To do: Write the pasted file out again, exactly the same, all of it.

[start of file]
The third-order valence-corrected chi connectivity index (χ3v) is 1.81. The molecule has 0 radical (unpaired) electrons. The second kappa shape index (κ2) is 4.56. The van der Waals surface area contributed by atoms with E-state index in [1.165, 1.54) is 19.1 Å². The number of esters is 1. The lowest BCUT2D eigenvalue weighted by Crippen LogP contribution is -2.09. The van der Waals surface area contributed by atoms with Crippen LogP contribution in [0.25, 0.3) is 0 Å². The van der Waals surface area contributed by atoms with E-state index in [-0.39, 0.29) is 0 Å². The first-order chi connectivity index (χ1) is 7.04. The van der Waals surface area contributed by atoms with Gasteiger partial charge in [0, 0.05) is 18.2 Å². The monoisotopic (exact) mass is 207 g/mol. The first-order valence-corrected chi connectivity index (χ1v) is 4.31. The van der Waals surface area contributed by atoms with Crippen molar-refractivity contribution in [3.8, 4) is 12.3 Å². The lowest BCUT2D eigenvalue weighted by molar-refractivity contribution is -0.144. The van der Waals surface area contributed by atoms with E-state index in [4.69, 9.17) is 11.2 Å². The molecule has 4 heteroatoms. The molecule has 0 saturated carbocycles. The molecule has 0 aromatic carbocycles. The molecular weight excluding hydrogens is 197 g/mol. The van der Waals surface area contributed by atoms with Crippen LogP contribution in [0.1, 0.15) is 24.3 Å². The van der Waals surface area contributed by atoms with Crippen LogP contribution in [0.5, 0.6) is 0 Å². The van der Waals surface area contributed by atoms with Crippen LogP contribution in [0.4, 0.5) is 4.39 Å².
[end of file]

The third-order valence-corrected chi connectivity index (χ3v) is 1.81. The molecule has 0 radical (unpaired) electrons. The second kappa shape index (κ2) is 4.56. The van der Waals surface area contributed by atoms with E-state index in [1.165, 1.54) is 19.1 Å². The number of esters is 1. The lowest BCUT2D eigenvalue weighted by Crippen LogP contribution is -2.09. The van der Waals surface area contributed by atoms with Crippen LogP contribution in [0.25, 0.3) is 0 Å². The van der Waals surface area contributed by atoms with E-state index in [-0.39, 0.29) is 0 Å². The first-order chi connectivity index (χ1) is 7.04. The van der Waals surface area contributed by atoms with Gasteiger partial charge in [0, 0.05) is 18.2 Å². The monoisotopic (exact) mass is 207 g/mol. The first-order valence-corrected chi connectivity index (χ1v) is 4.31. The van der Waals surface area contributed by atoms with Crippen molar-refractivity contribution in [3.8, 4) is 12.3 Å². The lowest BCUT2D eigenvalue weighted by molar-refractivity contribution is -0.144. The van der Waals surface area contributed by atoms with E-state index in [4.69, 9.17) is 11.2 Å². The molecule has 4 heteroatoms. The molecule has 0 saturated carbocycles. The molecule has 0 aromatic carbocycles. The molecular weight excluding hydrogens is 197 g/mol. The van der Waals surface area contributed by atoms with Crippen LogP contribution in [0.1, 0.15) is 24.3 Å². The van der Waals surface area contributed by atoms with Crippen LogP contribution in [0.5, 0.6) is 0 Å². The van der Waals surface area contributed by atoms with Crippen LogP contribution in [0.4, 0.5) is 4.39 Å².